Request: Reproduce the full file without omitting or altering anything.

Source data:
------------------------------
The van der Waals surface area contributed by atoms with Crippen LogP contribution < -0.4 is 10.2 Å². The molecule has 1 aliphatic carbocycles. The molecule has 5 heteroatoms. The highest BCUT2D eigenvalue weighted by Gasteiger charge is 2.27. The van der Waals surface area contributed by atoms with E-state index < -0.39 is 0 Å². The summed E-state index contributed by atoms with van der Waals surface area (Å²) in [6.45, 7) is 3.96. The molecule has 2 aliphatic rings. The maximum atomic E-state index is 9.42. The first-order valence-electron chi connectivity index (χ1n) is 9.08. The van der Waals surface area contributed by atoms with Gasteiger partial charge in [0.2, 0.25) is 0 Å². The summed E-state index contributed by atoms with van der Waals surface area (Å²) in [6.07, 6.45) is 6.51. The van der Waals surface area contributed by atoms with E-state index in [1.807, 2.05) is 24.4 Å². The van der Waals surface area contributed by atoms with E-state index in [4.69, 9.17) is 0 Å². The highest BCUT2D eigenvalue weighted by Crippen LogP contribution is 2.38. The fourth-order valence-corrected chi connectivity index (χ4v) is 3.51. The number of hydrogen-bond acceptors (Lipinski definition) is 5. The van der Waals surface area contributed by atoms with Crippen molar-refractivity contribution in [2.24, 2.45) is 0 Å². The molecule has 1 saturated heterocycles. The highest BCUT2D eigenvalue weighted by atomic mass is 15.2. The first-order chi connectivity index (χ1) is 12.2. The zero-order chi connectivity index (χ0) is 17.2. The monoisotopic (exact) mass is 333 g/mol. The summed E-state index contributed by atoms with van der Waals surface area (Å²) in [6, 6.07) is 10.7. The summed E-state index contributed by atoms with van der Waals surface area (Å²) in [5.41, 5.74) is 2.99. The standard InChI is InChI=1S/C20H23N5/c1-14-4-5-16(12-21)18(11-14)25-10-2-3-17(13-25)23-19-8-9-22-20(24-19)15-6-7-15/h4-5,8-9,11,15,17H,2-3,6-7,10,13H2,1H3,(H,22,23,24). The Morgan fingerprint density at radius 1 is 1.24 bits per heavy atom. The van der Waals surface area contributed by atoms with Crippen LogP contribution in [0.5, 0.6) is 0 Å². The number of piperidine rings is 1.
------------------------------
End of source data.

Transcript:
The van der Waals surface area contributed by atoms with Crippen LogP contribution < -0.4 is 10.2 Å². The molecule has 1 aliphatic carbocycles. The molecule has 5 heteroatoms. The highest BCUT2D eigenvalue weighted by Gasteiger charge is 2.27. The van der Waals surface area contributed by atoms with E-state index < -0.39 is 0 Å². The summed E-state index contributed by atoms with van der Waals surface area (Å²) in [6.45, 7) is 3.96. The molecule has 2 aliphatic rings. The maximum atomic E-state index is 9.42. The first-order valence-electron chi connectivity index (χ1n) is 9.08. The van der Waals surface area contributed by atoms with Gasteiger partial charge in [0.2, 0.25) is 0 Å². The summed E-state index contributed by atoms with van der Waals surface area (Å²) in [6.07, 6.45) is 6.51. The van der Waals surface area contributed by atoms with E-state index in [1.807, 2.05) is 24.4 Å². The van der Waals surface area contributed by atoms with E-state index in [4.69, 9.17) is 0 Å². The highest BCUT2D eigenvalue weighted by Crippen LogP contribution is 2.38. The fourth-order valence-corrected chi connectivity index (χ4v) is 3.51. The number of hydrogen-bond acceptors (Lipinski definition) is 5. The van der Waals surface area contributed by atoms with Crippen molar-refractivity contribution in [2.24, 2.45) is 0 Å². The molecule has 1 saturated heterocycles. The highest BCUT2D eigenvalue weighted by atomic mass is 15.2. The first-order chi connectivity index (χ1) is 12.2. The zero-order chi connectivity index (χ0) is 17.2. The monoisotopic (exact) mass is 333 g/mol. The summed E-state index contributed by atoms with van der Waals surface area (Å²) in [6, 6.07) is 10.7. The summed E-state index contributed by atoms with van der Waals surface area (Å²) in [5.41, 5.74) is 2.99. The standard InChI is InChI=1S/C20H23N5/c1-14-4-5-16(12-21)18(11-14)25-10-2-3-17(13-25)23-19-8-9-22-20(24-19)15-6-7-15/h4-5,8-9,11,15,17H,2-3,6-7,10,13H2,1H3,(H,22,23,24). The Morgan fingerprint density at radius 1 is 1.24 bits per heavy atom. The van der Waals surface area contributed by atoms with Crippen LogP contribution in [0.5, 0.6) is 0 Å². The number of piperidine rings is 1.